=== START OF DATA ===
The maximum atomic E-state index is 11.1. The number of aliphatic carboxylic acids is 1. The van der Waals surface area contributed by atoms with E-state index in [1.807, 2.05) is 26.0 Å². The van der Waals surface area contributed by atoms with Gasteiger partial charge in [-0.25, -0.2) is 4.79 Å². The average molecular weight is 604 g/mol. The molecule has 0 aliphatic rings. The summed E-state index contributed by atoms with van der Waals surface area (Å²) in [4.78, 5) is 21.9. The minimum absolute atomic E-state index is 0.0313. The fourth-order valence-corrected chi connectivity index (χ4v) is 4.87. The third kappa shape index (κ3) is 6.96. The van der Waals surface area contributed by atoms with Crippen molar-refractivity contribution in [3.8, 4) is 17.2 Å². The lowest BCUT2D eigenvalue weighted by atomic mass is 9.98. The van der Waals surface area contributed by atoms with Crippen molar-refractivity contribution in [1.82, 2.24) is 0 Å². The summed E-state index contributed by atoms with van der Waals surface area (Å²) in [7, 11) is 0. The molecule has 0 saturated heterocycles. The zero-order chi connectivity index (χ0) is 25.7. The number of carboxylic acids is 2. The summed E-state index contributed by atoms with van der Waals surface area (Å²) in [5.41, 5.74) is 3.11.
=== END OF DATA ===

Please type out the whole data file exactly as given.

The maximum atomic E-state index is 11.1. The number of aliphatic carboxylic acids is 1. The van der Waals surface area contributed by atoms with E-state index in [1.807, 2.05) is 26.0 Å². The van der Waals surface area contributed by atoms with Gasteiger partial charge in [-0.25, -0.2) is 4.79 Å². The average molecular weight is 604 g/mol. The molecule has 0 aliphatic rings. The summed E-state index contributed by atoms with van der Waals surface area (Å²) in [4.78, 5) is 21.9. The minimum absolute atomic E-state index is 0.0313. The fourth-order valence-corrected chi connectivity index (χ4v) is 4.87. The third kappa shape index (κ3) is 6.96. The van der Waals surface area contributed by atoms with Crippen molar-refractivity contribution in [3.8, 4) is 17.2 Å². The lowest BCUT2D eigenvalue weighted by atomic mass is 9.98. The van der Waals surface area contributed by atoms with Crippen molar-refractivity contribution in [1.82, 2.24) is 0 Å². The summed E-state index contributed by atoms with van der Waals surface area (Å²) in [7, 11) is 0. The molecule has 0 saturated heterocycles. The zero-order chi connectivity index (χ0) is 25.7. The number of carboxylic acids is 2. The summed E-state index contributed by atoms with van der Waals surface area (Å²) in [5.41, 5.74) is 3.11.